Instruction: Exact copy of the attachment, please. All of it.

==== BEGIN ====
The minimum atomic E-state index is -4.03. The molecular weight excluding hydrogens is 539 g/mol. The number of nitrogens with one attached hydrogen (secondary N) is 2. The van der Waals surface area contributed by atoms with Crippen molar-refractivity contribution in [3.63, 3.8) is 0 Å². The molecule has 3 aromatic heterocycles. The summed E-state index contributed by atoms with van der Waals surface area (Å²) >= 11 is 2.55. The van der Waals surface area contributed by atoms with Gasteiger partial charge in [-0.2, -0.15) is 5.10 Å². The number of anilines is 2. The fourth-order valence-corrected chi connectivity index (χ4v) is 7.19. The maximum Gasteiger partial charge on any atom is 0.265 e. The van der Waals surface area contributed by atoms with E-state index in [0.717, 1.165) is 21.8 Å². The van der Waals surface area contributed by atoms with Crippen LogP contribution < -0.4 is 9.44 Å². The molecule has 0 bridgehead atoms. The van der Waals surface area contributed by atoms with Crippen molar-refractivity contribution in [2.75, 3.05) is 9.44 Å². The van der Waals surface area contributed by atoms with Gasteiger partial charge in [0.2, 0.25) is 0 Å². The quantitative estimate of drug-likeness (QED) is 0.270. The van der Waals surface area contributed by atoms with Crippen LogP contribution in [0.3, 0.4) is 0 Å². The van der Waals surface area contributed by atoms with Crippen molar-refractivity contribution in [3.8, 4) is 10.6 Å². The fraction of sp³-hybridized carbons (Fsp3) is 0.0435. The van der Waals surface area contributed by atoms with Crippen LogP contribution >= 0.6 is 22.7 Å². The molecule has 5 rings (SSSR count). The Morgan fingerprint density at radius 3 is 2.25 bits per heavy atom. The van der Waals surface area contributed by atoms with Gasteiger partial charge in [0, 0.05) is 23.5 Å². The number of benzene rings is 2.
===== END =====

The minimum atomic E-state index is -4.03. The molecular weight excluding hydrogens is 539 g/mol. The number of nitrogens with one attached hydrogen (secondary N) is 2. The van der Waals surface area contributed by atoms with Crippen molar-refractivity contribution in [3.63, 3.8) is 0 Å². The molecule has 3 aromatic heterocycles. The summed E-state index contributed by atoms with van der Waals surface area (Å²) >= 11 is 2.55. The van der Waals surface area contributed by atoms with Gasteiger partial charge in [-0.2, -0.15) is 5.10 Å². The number of anilines is 2. The fourth-order valence-corrected chi connectivity index (χ4v) is 7.19. The maximum Gasteiger partial charge on any atom is 0.265 e. The van der Waals surface area contributed by atoms with E-state index in [0.717, 1.165) is 21.8 Å². The van der Waals surface area contributed by atoms with Crippen LogP contribution < -0.4 is 9.44 Å². The molecule has 0 bridgehead atoms. The van der Waals surface area contributed by atoms with Crippen molar-refractivity contribution in [2.75, 3.05) is 9.44 Å². The van der Waals surface area contributed by atoms with Gasteiger partial charge in [0.2, 0.25) is 0 Å². The quantitative estimate of drug-likeness (QED) is 0.270. The van der Waals surface area contributed by atoms with Crippen LogP contribution in [0.3, 0.4) is 0 Å². The van der Waals surface area contributed by atoms with Crippen molar-refractivity contribution in [3.8, 4) is 10.6 Å². The fraction of sp³-hybridized carbons (Fsp3) is 0.0435. The van der Waals surface area contributed by atoms with Crippen LogP contribution >= 0.6 is 22.7 Å². The molecule has 5 rings (SSSR count). The Morgan fingerprint density at radius 3 is 2.25 bits per heavy atom. The van der Waals surface area contributed by atoms with Gasteiger partial charge in [0, 0.05) is 23.5 Å². The number of benzene rings is 2.